Rainwater harvesting is the collection and storage of rainwater; in countries or regions that have low rainfall it’s a significant method of supplementing water supplies.
In many less developed societies rainwater is often the main source of drinking water,so rainwater collection is vital. Catchment structures dating back to 3000 BC have been found in India, and underground storage tanks have been discovered throughout the Mediterranean and Middle East.
Rainwater harvesting systems have the advantage of being easy to build from locally available material, and even in some cases you can find for free.
Roofs are obvious catchments and if they are going to be used it makes a lot of sense to clean them regularly. Dust, leaves and bird droppings aren’t a pleasant sight in a glass of water…
The rainwater can be collected in pots at the edge of the roof or ideally from down-pipes connected to gutters. When it first starts to rain, debris from the top of the roof or gutters is washed into the down-pipe, so it takes a while for clean water to filter through the system. A technique to remove this first flush of dirty water is by the use of down-pipe flaps. When it starts to rain, the flap is closed and the water is directed away from the storage tank onto the ground. Once clean water can be collected, the down pipe flap can be opened and the clean water is diverted into a storage tank. Fitting sieves to the top of the down pipe further decreases the risk of dirt getting into the water.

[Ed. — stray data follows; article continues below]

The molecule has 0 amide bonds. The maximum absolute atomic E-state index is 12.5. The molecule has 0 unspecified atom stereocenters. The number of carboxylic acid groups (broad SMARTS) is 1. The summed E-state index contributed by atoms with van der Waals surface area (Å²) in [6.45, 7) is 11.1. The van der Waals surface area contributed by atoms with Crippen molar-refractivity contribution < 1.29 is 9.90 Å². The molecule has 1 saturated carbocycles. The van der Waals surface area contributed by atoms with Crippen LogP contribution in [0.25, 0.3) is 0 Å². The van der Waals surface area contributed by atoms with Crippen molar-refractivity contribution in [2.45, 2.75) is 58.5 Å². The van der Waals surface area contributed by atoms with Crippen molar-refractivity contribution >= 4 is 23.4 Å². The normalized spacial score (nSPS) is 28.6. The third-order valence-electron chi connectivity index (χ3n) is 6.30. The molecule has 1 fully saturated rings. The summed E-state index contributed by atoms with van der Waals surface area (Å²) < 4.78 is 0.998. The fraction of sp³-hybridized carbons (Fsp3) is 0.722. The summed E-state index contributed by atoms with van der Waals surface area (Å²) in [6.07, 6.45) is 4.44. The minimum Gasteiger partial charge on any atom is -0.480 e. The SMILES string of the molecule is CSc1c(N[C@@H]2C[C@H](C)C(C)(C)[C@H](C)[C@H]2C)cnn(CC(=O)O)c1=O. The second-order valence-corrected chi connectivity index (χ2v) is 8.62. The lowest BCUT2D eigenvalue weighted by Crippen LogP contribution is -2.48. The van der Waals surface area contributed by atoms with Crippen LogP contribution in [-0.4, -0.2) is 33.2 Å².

Rainwater Harvesting Techniques for Homes
The storage tanks have taps which are at least 10 cm above their base, so any dirt (which settles on the tank bottom) won’t be drawn off when the tap is opened. In this way the stored water should remain clean.
Consider that in top roof rain water harvesting, if roofs, gutters and down pipes are cleaned regularly, the water from rooftop systems frequently meets WHO drinking water standards. Going to extra measures to ensure it’s drinkability is also encouraged.
Rainwater harvesting techniques can be simple
Water from ground catchments is really only suitable for agricultural purposes but does have the advantage of collecting water from a large area. Small streams can be diverted into reservoirs and the water used to irrigate crops or feed livestock.
The disadvantages of rainwater harvesting are few, mainly the limited supply and uncertainty of rainfall. The advantages are many. The rainwater harvesting equipment is simple to obtain and build and doesn’t need any specialist skills or equipment to run. The construction materials are easily available and running costs are negligible. And as it is collected using existing structures, rainwater harvesting has few negative environmental impacts.